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Approach to the inmost cave

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Kelly Chambers

on 3 September 2018

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Transcript of Approach to the inmost cave

Approach to the inmost cave
The Cave
Where are we heading?
Technology & Society
Careers in the future
The cave you fear to enter holds the treasure you seek
Joseph Campbell
Robotopia - future of jobs
Ross - Lawyer
Raspberry Pi tactical combat pilot
Star surgeon
Universal Basic Income - UBI
ACOLA - Aus Council
of Learned Academies
Vulnerable to automation
47% US jobs
69% Indian jobs
77% Chinese jobs
“Our machines should be nothing more than tools for extending the powers of the human beings who use them.”
Thomas Watson Jr.
Like other methodologies used by social science researchers, narrative inquiry “inquires” into--or asks questions about and looks for deeper understanding of particular aspects of life experience.

The stories you tell create the future

Narrative Inquiry
Bertrand Russell

'The time you enjoy wasting is not wasted time'
Vardi (2016) says: "It may seem easy to dismiss today’s concerns as unfounded in reality. But economists Jeffrey Sachs of Columbia University and Laurence Kotlikoff of Boston University argue, “What if machines are getting so smart, thanks to their microprocessor brains, that they no longer need unskilled labor to operate?” After all, they write:

Smart machines now collect our highway tolls, check us out at stores, take our blood pressure, massage our backs, give us directions, answer our phones, print our documents, transmit our messages, rock our babies, read our books, turn on our lights, shine our shoes, guard our homes, fly our planes, write our wills, teach our children, kill our enemies, and the list goes on."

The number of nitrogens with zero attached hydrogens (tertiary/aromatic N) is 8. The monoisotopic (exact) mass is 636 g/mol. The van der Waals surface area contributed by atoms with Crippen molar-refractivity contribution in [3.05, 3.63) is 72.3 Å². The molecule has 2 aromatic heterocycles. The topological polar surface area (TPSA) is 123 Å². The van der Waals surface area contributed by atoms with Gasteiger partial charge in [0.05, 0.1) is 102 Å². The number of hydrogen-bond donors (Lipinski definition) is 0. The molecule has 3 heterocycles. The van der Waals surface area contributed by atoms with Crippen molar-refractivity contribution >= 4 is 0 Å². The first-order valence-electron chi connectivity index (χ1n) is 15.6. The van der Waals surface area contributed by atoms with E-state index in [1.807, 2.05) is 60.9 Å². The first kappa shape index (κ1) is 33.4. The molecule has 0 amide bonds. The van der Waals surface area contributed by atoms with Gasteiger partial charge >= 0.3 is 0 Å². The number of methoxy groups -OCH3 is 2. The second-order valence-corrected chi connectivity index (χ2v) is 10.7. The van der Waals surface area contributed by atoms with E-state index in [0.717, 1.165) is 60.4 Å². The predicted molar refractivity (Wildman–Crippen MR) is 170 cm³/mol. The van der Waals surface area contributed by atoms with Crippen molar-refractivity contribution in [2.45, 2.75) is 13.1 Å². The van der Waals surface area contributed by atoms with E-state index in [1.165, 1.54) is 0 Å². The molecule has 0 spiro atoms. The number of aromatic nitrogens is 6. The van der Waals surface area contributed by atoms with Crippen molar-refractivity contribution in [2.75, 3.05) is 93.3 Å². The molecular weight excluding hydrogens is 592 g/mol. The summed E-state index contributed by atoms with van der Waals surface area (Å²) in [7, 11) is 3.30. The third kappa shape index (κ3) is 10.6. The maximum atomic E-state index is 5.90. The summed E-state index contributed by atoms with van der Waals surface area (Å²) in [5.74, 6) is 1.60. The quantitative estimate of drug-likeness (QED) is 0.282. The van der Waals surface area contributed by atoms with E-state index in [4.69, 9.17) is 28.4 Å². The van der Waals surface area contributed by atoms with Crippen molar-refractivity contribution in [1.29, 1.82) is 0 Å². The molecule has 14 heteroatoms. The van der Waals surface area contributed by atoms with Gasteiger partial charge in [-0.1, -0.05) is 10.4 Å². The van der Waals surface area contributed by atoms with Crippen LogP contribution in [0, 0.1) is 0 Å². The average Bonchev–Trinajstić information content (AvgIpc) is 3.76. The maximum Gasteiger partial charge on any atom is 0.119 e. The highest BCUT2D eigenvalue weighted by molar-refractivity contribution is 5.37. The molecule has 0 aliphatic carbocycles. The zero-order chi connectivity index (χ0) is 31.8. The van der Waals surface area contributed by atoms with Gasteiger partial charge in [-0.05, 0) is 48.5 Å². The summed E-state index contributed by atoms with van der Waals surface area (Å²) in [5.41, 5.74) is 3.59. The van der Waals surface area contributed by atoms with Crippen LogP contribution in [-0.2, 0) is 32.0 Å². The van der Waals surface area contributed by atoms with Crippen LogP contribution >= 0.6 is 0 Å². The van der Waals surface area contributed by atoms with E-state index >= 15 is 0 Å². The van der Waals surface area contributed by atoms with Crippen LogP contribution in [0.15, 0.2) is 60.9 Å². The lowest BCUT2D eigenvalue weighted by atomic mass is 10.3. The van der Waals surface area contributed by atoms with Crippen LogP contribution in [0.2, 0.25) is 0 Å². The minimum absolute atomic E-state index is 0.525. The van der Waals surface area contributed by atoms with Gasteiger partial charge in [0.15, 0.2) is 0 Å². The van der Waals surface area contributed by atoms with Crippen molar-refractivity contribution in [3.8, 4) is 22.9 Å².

Where are we heading? 2:30 - 4:46
12:40 - 14:48 Future jobs
Doxiadis, A., & Papadimitriou, C. (2015). LOGICOMIX: an epic search for truth. Bloomsbury Publishing USA.
Connelly, F. M., & Clandinin, D. J. (1990). Stories of experience and narrative inquiry. Educational researcher, 19(5), 2-14.
TED Dialogue 2017

Make yourself irreplaceable
by Rebecca Nalder, Jason Sawtell & Jake Stuart, 2017
Changing the narrative 48:30 - 51:25
But what of the future? We seem to have no clear narrative other than that as a small nation we must compete against the rest of the world. And the future can be frightening when one notes the way technology is utterly changing the landscape.
This report is a narrative for the future because it is technology ‘that is central to human existence and is important for Australia, both now and in the future.’ One cannot sensibly think about Australia’s future without also thinking about Australia’s future technology.
Securing Australia's Future Report

ACOLA. (2015). Technology and Australia ’ s Future.
Frey, C. B., & Osborne, M. A. (2017). The future of employment: how susceptible are jobs to computerisation?. Technological Forecasting and Social Change, 114, 254-280.
"...we must remember the importance of the humanities and the social sciences. It is they which will play an important part in the future: from the design and development of technologies to the decisions we will have to make, the understanding of where we came from, how we got there (or here) and the societal implications and possible responses to certain action or inaction.

There is not one piece of this puzzle that is not important to the nation, indeed to the world, that we are trying to build.

The key to it all is education.

Education that allows individuals to pursue many different paths, but gives them a common language and sense of purpose.
Education that teaches us our history in ways that help us shape the future.
Education that engages us, excites us, inspires us."
Prof Ian Chubb - Australia's Chief Scientist
Full transcript